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Committee Proposes Framework To Guide Campus Planning

Approved framework plan (PDF)

A University-wide committee of faculty, students and staff, in conjunction with an internationally renowned planning and design firm, has created a proposed plan to guide the development of Northwestern University's Evanston campus.

Working with the firm of Sasaki Associates, the Evanston Campus Planning Advisory Committee spent more than a year developing a "framework" plan, which lays out possibilities for how the campus could be developed over the next 50 years.

"This is still very much a draft plan and includes several alternative approaches on how Northwestern can best use the space on the existing Evanston campus," said James Webster, professor of communication studies and a member of the advisory committee (see sidebar 1). "It is designed to be a flexible guide that can adapt to the dynamic needs of the University in the future."

When the plan is finalized by the advisory committee, it will be presented to the University administration for its consideration and evaluation. The proposed plan does not address specific timing issues or the financial viability of the recommended changes.

The Northwestern community will have the opportunity to comment on the draft plan next week, during meetings with Ricardo Dumont, principal of Sasaki Associates. Dumont, one of the lead designers of the framework plan, will join members of the advisory committee at three presentations in McCormick Auditorium in the Norris University Center, at 7 p.m. Sept. 30 and at noon and 5:30 p.m. Oct. 1.

A meeting for the Evanston community will be held at 7:30 p.m. Oct. 16 in the Evanston Civic Center, 2100 Ridge Ave, Room 2200.

"We look forward to receiving input on the plan from members of the University community and our Evanston neighbors," Webster said.

It is the result of 18 months of consultations between members of the advisory committee, members of the University community and Sasaki Associates, an acknowledged leader in planning and design for college and university campuses.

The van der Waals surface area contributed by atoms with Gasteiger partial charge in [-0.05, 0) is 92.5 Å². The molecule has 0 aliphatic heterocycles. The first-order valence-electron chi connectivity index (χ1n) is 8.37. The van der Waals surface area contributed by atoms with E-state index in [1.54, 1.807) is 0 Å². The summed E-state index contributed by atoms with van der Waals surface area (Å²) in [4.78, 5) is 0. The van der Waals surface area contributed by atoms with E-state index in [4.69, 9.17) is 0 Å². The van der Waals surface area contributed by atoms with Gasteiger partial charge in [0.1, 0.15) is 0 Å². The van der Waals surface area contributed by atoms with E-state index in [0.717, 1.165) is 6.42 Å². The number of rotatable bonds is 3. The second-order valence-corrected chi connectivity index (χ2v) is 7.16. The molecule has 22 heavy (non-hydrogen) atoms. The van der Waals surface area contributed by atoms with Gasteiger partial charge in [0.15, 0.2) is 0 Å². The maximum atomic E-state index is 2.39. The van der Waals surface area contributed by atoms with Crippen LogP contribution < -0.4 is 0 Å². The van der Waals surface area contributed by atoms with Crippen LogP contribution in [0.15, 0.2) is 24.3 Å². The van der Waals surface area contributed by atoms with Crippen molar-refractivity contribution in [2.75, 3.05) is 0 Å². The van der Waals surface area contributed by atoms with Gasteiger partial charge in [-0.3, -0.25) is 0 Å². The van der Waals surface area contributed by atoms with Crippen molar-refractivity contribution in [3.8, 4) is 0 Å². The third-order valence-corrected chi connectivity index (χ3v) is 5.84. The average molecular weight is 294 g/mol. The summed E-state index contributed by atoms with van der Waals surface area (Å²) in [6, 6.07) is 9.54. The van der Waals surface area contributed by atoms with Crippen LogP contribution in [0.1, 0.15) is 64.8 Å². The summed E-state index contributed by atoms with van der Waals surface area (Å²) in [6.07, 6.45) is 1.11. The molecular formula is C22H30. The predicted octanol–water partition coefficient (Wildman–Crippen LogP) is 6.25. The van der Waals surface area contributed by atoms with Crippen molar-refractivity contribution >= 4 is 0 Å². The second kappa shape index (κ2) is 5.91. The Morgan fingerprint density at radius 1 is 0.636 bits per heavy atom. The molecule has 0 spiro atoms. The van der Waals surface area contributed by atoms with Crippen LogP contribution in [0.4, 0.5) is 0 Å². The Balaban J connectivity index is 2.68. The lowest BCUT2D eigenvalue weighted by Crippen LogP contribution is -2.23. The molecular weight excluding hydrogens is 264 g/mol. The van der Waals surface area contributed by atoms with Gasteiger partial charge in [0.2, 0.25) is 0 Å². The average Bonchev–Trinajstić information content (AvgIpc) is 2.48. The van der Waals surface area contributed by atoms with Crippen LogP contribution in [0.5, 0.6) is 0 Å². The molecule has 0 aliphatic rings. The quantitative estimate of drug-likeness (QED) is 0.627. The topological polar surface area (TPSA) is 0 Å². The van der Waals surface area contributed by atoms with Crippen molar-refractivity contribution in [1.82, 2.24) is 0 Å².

An extensive series of workshops, focus groups and interviews with various campus constituencies yielded a set of planning principles (see sidebar 2) the committee used to balance future building sites and open spaces. The planners were equally attentive to the history of the Evanston campus, its unique setting along Lake Michigan, the historic character of the adjoining Evanston community and Northwestern's commitment to sustainability.

"The plan that emerged from this deliberative process looks at enhancing the existing landscape as much as planning for new buildings," advised Sasaki's Dumont. "A framework plan can serve many purposes," he continued. "It can tell you not only where to build but, just as importantly, where not to. In a university setting, where expansion (see sidebar 3) occurs over many years, it's essential to have this type of framework. We're not suggesting all of this should be built. We are saying, consider future growth as an opportunity to strengthen what you already have."

This study focused on the main campus in Evanston and did not include the athletics complex surrounding Ryan Field or the Chicago campus.

To meet the demand for new and improved facilities while maintaining adequate open space on campus, this new vision of Northwestern's 21st-century campus proposes the following improvements:
  • Restore and strengthen the historic crescent bordering Harris Hall, University Hall and Deering Meadow
  • Create a new crescent, along a new cooling pond edge, to serve as the organizing spine for future buildings, services and utilities
  • Relocate non-academic uses from the core of campus to maximize building capacity east of Sheridan Road
  • Relocate parking to campus gateways to improve pedestrian and bicycle circulation within the core campus